Various analyses have been carried out in recent years which show that certain factors represent an increased risk of experiencing a fire. For instance, in the home, fires most often occur in properties which are old, rented, converted flats, on council estates, in inner city areas, in high density or socially deprived areas or are in high physical disorder. Householders most likely to suffer fire include those that smoke, use drugs or alcohol, use chip pans, have young children, are lone parents, have a limiting disability, have a low income or are elderly.
Most households in these categories are less likely to own a smoke alarm and could be seen as particularly at risk from fire. In many households a number of these factors combine to increase the risk still further.
The important phrase to remember in relation to these facts is that “fire discriminates”. Whilst it can strike anywhere, it is more likely to occur in areas and households in the lower socio-economic groups. For example, national statistics show the risk of death from fire is 16 times higher among children in the lower socio-economic group compared to children in the highest. Arson rates are 30 times higher in poorer areas with a 15 times increased chance of death compared to “affluent” areas. It is a sad fact that an older person is far more likely to die in a fire than any other age group.
The 2001 census data has indicated that Merseyside has an increasingly aged population (compared to 1991 census data), particularly in Sefton (18% increase in 85 year olds) and Wirral (17% increase in 85 year olds).
The numbers of pensioners living alone in Merseyside has increased by more than the national average in the 10 years between the censuses. Furthermore, the number of pensioners with a long term limiting illness has increased by over 30% in both Knowsley and Liverpool, although the number of pensioners in rented property has decreased by over 30%. Older people are particularly vulnerable to fire with the vast majority of fire deaths occurring in the over 60s age group. Often this is accompanied by other factors that add to the vulnerability such as mobility and sensory difficulties, and a lack of ability to respond to danger.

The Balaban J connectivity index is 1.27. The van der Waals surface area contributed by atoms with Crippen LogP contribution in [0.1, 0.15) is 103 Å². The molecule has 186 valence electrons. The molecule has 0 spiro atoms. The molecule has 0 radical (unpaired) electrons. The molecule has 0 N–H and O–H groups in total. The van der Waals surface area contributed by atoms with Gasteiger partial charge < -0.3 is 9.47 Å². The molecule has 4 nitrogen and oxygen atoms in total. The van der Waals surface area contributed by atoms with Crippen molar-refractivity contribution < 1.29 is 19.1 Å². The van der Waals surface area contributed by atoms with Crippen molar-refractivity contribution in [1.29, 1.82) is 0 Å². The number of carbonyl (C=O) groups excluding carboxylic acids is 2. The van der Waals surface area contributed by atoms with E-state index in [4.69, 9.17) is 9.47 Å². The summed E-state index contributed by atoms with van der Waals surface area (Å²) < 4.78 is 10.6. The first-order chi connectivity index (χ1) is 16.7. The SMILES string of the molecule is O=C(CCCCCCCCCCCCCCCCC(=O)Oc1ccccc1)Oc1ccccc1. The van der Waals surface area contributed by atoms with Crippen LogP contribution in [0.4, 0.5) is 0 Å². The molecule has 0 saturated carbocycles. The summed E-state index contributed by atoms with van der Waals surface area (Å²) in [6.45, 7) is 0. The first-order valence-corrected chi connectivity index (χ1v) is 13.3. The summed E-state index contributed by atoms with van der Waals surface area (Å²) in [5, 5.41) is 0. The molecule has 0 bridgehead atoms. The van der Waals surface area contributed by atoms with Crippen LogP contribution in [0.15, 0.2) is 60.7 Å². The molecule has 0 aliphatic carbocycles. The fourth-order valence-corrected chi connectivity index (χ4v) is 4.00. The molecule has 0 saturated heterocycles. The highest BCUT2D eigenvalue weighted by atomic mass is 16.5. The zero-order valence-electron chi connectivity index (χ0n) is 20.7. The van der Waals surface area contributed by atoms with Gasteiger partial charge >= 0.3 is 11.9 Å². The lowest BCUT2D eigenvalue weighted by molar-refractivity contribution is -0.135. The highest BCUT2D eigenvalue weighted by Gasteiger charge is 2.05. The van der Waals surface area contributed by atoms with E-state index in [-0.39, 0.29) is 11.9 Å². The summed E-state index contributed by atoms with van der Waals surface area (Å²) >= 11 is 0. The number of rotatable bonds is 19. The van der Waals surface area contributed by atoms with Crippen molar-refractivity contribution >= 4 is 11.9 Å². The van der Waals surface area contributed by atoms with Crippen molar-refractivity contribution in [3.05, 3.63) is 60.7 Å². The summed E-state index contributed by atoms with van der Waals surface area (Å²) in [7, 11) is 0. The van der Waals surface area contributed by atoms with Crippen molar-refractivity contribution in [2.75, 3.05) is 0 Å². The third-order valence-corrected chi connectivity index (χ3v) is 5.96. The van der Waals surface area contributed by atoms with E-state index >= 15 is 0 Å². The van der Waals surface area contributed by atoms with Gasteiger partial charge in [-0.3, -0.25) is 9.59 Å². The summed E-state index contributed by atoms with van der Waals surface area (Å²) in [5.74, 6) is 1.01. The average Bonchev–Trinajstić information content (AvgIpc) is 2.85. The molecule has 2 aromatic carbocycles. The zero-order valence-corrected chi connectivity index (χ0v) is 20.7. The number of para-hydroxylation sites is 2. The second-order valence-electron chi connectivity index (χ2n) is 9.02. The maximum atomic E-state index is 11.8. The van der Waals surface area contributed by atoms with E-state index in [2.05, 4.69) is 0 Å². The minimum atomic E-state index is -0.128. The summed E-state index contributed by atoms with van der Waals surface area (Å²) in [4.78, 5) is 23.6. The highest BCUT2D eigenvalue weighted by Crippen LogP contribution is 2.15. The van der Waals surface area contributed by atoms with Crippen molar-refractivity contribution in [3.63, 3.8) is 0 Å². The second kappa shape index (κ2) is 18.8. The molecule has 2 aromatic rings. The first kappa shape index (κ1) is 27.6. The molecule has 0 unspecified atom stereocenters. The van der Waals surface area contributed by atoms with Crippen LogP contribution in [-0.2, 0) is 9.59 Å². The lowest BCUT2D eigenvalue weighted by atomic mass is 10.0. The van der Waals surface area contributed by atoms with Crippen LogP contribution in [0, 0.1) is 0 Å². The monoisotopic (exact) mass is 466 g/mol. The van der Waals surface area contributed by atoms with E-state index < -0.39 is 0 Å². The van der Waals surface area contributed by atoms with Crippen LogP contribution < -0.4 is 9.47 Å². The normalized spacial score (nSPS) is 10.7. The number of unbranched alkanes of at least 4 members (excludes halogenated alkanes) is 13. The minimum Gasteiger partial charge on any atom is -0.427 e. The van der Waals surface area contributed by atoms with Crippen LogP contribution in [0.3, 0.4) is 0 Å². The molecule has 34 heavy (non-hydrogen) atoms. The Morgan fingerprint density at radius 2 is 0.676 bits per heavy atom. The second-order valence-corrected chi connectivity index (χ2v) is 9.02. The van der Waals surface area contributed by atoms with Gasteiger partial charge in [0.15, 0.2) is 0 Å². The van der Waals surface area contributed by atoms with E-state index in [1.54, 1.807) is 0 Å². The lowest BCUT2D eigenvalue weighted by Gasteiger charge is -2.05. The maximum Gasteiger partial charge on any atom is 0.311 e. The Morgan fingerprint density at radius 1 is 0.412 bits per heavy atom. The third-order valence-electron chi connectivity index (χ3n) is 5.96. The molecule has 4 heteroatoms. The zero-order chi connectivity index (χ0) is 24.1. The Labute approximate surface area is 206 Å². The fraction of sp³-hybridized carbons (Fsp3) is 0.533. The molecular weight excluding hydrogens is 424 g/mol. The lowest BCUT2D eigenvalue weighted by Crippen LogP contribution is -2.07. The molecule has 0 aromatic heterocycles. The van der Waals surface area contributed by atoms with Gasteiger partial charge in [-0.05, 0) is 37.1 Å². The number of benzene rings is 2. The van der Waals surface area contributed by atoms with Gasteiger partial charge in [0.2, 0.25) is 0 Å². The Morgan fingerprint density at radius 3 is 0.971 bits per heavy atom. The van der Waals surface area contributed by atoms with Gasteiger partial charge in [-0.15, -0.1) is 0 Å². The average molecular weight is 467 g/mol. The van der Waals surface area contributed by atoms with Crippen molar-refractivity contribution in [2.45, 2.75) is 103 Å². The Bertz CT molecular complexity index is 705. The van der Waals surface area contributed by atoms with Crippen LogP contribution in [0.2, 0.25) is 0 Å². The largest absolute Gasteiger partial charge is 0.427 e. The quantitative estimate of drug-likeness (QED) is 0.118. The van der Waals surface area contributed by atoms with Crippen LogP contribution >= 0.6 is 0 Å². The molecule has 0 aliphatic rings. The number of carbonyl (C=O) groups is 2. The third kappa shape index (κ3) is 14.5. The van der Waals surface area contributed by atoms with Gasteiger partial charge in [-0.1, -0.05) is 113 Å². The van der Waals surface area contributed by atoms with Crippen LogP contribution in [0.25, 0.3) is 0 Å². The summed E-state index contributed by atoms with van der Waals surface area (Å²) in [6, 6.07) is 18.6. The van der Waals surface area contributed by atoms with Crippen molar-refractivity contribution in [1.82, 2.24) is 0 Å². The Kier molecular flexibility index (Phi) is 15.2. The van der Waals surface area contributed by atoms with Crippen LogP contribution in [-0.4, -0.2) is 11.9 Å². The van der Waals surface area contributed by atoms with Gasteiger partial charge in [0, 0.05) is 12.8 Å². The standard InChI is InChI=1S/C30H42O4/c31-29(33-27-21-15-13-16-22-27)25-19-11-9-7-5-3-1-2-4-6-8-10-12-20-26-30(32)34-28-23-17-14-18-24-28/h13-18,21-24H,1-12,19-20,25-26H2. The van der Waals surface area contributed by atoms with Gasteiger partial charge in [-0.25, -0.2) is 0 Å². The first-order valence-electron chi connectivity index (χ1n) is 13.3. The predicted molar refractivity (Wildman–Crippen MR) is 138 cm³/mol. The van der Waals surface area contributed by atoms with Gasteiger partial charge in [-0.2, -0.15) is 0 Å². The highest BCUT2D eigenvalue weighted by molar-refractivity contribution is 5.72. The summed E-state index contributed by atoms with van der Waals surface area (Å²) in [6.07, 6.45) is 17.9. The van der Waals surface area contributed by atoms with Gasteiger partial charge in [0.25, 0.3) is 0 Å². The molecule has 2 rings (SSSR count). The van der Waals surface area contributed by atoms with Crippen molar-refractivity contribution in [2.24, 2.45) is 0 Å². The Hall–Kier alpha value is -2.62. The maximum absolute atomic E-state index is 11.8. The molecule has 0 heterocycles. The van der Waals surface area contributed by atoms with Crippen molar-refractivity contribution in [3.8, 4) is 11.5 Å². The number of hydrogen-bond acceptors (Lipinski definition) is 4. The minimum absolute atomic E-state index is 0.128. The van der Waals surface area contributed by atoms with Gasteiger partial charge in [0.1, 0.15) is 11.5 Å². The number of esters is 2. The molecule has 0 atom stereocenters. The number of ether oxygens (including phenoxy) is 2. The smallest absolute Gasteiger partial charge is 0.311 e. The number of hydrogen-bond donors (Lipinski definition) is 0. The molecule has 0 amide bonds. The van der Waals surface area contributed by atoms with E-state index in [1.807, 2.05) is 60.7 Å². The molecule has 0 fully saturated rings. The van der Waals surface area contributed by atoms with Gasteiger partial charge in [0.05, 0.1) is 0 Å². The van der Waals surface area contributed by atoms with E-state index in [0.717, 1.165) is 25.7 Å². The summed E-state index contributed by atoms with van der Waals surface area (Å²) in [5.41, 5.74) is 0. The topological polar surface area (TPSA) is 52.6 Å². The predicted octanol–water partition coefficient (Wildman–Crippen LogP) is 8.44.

The census data also shows that the number of lone parent households is increasing whilst numbers of people in rented accommodation including public sector rented flats is decreasing.
The elderly are statistically less likely to have a smoke alarm than many other groups in society. When additional factors such as living alone and limiting illness are added, the risks to this group increase. We are committed to our programme of HFRAs, detailed elsewhere in this Plan and we aim to target the groups most at risk of a domestic fire and those groups less likely to own a smoke alarm.
The census also found a big increase in the number of people born outside of the United Kingdom. Nationally this increase is 37%. Most areas of Merseyside show increases of less than this but Liverpool has increased by 56%. This is why we have introduced our innovative Fire Safety Advocate scheme which is already targetting ethnic minority communities within Merseyside and there are plans to extend this initiative in the future.
The picture painted above clearly shows that fire does have a social dimension. It impacts disproportionately on the vulnerable in the community in the most vulnerable areas. These areas and people will share many other characteristics of vulnerable communities such as higher crime, higher unemployment, poorer access to services and other factors. The fact that relatively large areas of Merseyside fall within the highest ratings of social deprivation means that the challenge faced by Merseyside Fire and Rescue Service is probably greater than anywhere else in the country. But it is a challenge we have been addressing for some time and will continue to do.